Exploring Coats of Arms

When i’m not studying National Heritage and History I moonlight as a storyteller and one half of a writing team with Kevin Brooke published Children’s author from Worcestershire.

This weekend as part of World Heritage Day [19-20 September] we were invited to Harlebury Castle to make some stories about their history and preform them to visitors on the day.

Hartlebury Castle tells the story of the bishops of a major middle England plot of land and their evolving role in English society, from political and military guardians of a frontier with Wales to active participants in political decision making in modern times. They number a pope (Clement VII) who played a key role in precipitating the establishment of the Church of England; Bishops Latimer and Hooper, Protestant martyrs of the Reformation; and Bishop Hurd, friend to King George III and creator of the Hurd Library.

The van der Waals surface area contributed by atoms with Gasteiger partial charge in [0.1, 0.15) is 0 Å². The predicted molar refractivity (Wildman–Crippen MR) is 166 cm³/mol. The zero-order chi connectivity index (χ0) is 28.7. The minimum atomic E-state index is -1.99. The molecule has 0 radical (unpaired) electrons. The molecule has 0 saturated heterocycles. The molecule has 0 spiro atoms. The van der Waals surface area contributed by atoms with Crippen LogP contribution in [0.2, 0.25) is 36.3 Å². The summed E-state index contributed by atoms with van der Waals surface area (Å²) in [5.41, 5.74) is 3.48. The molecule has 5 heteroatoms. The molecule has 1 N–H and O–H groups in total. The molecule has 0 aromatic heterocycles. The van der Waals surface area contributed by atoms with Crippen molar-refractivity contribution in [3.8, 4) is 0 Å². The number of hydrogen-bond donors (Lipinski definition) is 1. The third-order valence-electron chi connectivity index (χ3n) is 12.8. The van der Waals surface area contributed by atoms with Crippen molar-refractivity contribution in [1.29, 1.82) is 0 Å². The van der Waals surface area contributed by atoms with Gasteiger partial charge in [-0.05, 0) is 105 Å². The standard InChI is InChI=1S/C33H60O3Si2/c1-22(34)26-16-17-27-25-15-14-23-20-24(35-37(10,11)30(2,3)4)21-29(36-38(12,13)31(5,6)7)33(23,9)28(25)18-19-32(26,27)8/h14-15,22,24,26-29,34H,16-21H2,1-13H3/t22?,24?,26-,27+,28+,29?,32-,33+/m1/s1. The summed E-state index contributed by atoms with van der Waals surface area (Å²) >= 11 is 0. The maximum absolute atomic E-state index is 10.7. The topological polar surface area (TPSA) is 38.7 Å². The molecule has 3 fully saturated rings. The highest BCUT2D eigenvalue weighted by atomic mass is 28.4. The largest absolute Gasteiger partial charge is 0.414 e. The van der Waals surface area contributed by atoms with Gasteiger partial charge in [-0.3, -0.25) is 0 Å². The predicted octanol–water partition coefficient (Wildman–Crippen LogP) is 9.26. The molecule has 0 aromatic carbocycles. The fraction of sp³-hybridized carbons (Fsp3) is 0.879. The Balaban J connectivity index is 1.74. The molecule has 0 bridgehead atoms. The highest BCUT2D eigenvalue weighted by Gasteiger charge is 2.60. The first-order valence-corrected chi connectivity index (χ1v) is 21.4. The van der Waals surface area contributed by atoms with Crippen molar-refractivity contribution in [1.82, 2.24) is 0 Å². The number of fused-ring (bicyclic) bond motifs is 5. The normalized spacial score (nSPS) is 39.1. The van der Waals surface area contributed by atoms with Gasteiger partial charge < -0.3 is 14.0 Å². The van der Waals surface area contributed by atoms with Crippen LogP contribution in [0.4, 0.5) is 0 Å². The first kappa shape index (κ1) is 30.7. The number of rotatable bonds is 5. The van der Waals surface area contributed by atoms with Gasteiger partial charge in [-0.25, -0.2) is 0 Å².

The great hall at Hartlebury has some of the most interesting and rare examples of Coats of Arms and the Hurd library too contains much of the information in its ancient books on how and why we have Coats of arms.

So, how did shields become Coats of Arms?

The ancient Romans used various symbols called insignia on their shields so that they could identify their different military units of soldiers.